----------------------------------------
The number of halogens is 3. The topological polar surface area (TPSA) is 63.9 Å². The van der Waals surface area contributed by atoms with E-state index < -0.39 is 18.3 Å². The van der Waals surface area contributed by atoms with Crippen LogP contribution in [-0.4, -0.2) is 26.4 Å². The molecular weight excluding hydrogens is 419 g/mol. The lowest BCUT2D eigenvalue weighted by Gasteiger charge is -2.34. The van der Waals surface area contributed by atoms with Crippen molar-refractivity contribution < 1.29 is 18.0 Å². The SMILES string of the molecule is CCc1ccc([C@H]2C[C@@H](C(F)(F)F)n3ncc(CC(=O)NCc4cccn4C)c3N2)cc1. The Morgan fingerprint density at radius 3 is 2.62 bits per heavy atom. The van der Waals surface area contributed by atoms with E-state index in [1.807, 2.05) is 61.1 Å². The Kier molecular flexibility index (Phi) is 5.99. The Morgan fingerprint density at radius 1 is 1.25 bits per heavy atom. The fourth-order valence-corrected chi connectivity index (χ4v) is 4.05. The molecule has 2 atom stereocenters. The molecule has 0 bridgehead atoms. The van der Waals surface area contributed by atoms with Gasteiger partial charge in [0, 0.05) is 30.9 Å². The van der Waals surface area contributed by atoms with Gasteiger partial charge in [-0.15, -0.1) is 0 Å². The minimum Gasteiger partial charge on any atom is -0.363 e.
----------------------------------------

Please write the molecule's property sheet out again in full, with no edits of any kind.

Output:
The number of halogens is 3. The topological polar surface area (TPSA) is 63.9 Å². The van der Waals surface area contributed by atoms with E-state index < -0.39 is 18.3 Å². The van der Waals surface area contributed by atoms with Crippen LogP contribution in [-0.4, -0.2) is 26.4 Å². The molecular weight excluding hydrogens is 419 g/mol. The lowest BCUT2D eigenvalue weighted by Gasteiger charge is -2.34. The van der Waals surface area contributed by atoms with Crippen molar-refractivity contribution < 1.29 is 18.0 Å². The SMILES string of the molecule is CCc1ccc([C@H]2C[C@@H](C(F)(F)F)n3ncc(CC(=O)NCc4cccn4C)c3N2)cc1. The Morgan fingerprint density at radius 3 is 2.62 bits per heavy atom. The van der Waals surface area contributed by atoms with E-state index in [1.807, 2.05) is 61.1 Å². The Kier molecular flexibility index (Phi) is 5.99. The Morgan fingerprint density at radius 1 is 1.25 bits per heavy atom. The fourth-order valence-corrected chi connectivity index (χ4v) is 4.05. The molecule has 2 atom stereocenters. The molecule has 0 bridgehead atoms. The van der Waals surface area contributed by atoms with Gasteiger partial charge in [0, 0.05) is 30.9 Å². The van der Waals surface area contributed by atoms with Gasteiger partial charge in [-0.15, -0.1) is 0 Å². The minimum Gasteiger partial charge on any atom is -0.363 e.